I could give you thirty examples of times that she said one thing and I’ve replied with another – but, I’ll leave it at just one more. She said, “Beautiful”, and I apparently responded with, “Plum.”
So, if you ever want to become a smooth talking ladies’ man in Taiwan, be very careful with those tones. You could screw up the delivery when telling a girl she has a beautiful figure and end up with slap. After all, no girl wants to hear they have the body shape of a plum.
I’m just so glad that I have chosen to learn in a one-on-one format. I could have looked like a right wally if she started going around the classroom for six people to reply with ‘beautiful’ using perfect diction; and then I step up giving her fruit-bowl filler.
It’s not just straight repetition for two hours though, my ego couldn’t take that.
She also lets me play the ‘memory game’ every now and again, I guess to break things up. However, I was very disappointed to discover that the title of the activity is very misleading – there is nothing ‘game’ about it. No dice, no ball, no rewards – she just says a word or phrase and I tell her what it is in English. Crappiest game ever!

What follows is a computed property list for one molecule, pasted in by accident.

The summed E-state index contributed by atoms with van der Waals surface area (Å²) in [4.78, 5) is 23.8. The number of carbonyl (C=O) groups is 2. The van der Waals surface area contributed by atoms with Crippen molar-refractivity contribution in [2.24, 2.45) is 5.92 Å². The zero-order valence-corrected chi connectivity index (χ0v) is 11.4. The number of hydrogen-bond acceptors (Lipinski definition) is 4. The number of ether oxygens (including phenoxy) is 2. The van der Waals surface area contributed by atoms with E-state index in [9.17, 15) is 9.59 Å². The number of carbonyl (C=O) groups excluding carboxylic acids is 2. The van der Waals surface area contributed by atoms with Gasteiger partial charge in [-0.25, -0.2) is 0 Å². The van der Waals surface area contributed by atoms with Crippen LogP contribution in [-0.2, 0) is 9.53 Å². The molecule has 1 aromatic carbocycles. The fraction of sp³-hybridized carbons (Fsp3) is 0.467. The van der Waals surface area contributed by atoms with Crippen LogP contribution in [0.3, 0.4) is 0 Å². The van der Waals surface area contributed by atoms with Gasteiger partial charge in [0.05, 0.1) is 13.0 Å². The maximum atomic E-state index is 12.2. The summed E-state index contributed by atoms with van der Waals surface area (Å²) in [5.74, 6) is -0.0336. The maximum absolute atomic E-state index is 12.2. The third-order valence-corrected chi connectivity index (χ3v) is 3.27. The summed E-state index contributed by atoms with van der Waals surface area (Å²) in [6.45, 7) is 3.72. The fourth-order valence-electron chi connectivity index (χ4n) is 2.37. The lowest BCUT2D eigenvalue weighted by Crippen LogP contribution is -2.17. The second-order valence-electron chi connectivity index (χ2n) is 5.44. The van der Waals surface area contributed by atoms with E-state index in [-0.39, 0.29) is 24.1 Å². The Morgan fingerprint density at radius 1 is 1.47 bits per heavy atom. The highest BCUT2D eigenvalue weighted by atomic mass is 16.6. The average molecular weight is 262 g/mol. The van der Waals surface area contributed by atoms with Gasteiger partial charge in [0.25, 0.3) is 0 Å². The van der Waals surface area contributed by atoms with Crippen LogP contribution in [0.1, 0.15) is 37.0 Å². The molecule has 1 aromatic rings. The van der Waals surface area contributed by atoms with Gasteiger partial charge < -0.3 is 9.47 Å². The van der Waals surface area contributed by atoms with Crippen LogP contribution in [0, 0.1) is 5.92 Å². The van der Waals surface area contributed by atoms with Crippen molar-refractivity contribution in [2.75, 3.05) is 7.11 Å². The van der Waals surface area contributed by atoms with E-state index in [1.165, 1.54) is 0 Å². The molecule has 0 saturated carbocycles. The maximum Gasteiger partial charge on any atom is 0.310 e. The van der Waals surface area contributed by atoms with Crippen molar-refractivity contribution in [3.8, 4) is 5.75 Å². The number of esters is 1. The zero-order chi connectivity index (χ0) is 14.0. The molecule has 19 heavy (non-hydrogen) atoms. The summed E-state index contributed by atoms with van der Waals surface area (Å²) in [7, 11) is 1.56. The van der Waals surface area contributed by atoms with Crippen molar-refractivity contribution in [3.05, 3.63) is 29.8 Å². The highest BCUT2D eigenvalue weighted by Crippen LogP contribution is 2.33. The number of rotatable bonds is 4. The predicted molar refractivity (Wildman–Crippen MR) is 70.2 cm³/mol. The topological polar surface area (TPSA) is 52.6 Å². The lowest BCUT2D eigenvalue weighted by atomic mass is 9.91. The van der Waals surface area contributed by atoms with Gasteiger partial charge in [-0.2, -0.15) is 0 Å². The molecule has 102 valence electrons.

Not only is the memory game boring, but it also tells tales – nothing reveals to the boss lady that I’ve had a week of beer and sitcoms like that game does.
The activity also made me realise that there is a downside to one-on-one classes – it is impossible to cheat, or even just lean back on your chair at the back of the room and let the enthusiastic teacher’s pet handle all the questions. You’re in the front-line every week.
It’s pretty good going back to the position of student though, because I can now see things through my students eyes (oh yeah, I have a new job). I may even bring the ‘memory game’ into my classrooms just to see exactly which of my kids are at home memorising, and which of them are having beer and sitcom weeks.
The downside about learning Mandarin is that everybody at my work knows that I am studying the language and wants me to demonstrate my progress for them.
They will then ask me a question entirely in Chinese, expecting me to reply with great confidence – only I won’t have the slightest clue what they actually said. Therefore, I’m just left to confess that I’ve not actually got beyond mum / horse and beautiful / plum level. They follow this by walking away disappointed.
I am improving, just very slowly. However, I’m still mixing up words daily. I tried to order a coffee the other day, but unfortunately, left the shop thirsty and with a dog collar. On the upside, at least I now have something I can use to keep the lie alive when all my German friends come over to visit.
The next day I tried to order a hot coffee and walked out of the shop with a cold coffee – so, each day I improve ever so slightly. I’m going to keep studying until I can flawlessly order a coffee, you’ve got to dream big or there is just no point.